King’s Lynn journalist joins bid to improve rural school in Africa

After months of fundraising, EDP reporter David Blackmore will today travel out to Namibia to help revamp a remote village school.

The project will see the 24-year-old journalist join a group of volunteers who are flying out to the Tubusis settlement in the Damaraland region of Namibia, to spend 10 days giving Tubusis Primary School a much-needed facelift.

David, who lives in Upwell, near Wisbech, has raised �4,350 to be able to take part in the project, more than half of which goes to bowel cancer research charity the Bobby Moore Fund, which is leading the project.

He said: 'The school consists of eight classrooms plus a library, and although the school buildings are in reasonably good shape structurally, they are in need of general repairs to walls, paint work, doors, ceilings and windows.

'The building that houses the library, however, is in a really bad condition and requires a major revamp including the installation of new floors and proper furniture, the conversion of part of the library into a computer room and the provision of books to stock the library.

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'As well as completing all of this work, there is also scope for the project team to create a football pitch on the school grounds, something we take for granted here.

'I am really looking forward to travelling out to Namibia and hopefully we will make a huge difference to the lives of all the pupils at Tubusis Primary School as well as the surrounding area.'

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One of David's biggest fundraising events saw him hop on a static exercise bike and pedal the equivalent of King's Lynn to Calais on April 14.

He started the 139-mile challenge at 8am in the Vancouver Quarter shopping area in Lynn and finished at 5pm the same day.

There was also a second exercise bike alongside David's so friends and members of the public could show their support.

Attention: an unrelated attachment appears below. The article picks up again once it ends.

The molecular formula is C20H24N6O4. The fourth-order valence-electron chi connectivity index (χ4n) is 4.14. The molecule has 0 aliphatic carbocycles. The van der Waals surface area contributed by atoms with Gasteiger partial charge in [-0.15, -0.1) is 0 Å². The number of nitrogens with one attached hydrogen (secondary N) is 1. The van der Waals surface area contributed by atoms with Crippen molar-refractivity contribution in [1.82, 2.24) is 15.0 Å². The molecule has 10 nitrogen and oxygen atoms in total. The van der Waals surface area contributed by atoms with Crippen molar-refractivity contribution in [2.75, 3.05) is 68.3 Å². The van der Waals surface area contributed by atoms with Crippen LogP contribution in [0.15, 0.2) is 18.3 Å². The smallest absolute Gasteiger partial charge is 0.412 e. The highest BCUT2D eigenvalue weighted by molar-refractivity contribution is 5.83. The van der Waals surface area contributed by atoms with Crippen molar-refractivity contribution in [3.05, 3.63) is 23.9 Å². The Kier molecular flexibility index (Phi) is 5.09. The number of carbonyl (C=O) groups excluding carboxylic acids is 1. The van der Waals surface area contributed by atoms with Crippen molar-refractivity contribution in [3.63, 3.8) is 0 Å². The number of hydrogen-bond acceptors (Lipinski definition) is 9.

David said: 'I started out not knowing how I would manage to cycle 50km let alone cover 223km, so I was delighted to cross that finish line and 'reach' Calais.'

David also received financial support from Rotary clubs in King's Lynn, Downham Market and Littleport as well as the Downham Market Lions.

It will be the second international project David has been on, having flown out to South Africa last March with 40 volunteers, which included former professional footballers Luther Blissett and George Parris, to revamp Sandberg Primary School.

He added: 'It was great to spend time getting to know the schoolchildren because these projects, for me, are not just about revamping the schools but having a positive impact on the children and hopefully inspiring them to be whatever they want to be.

'I really feel like these projects are great because you are raising money for two causes. The Bobby Moore Fund does fantastic work in raising money for bowel cancer research so it is great to be able to help them.

'At the same time it is also fantastic to be able to transform a school and give these children the best possible chance of aspiring to be whatever they want to be and hopefully a better future.'

The Bobby Moore Fund was established by Stephanie Moore MBE in partnership with Cancer Research UK in 1993.

It was set up in memory of Stephanie's late husband, footballer Bobby Moore, who died from bowel cancer aged just 51.

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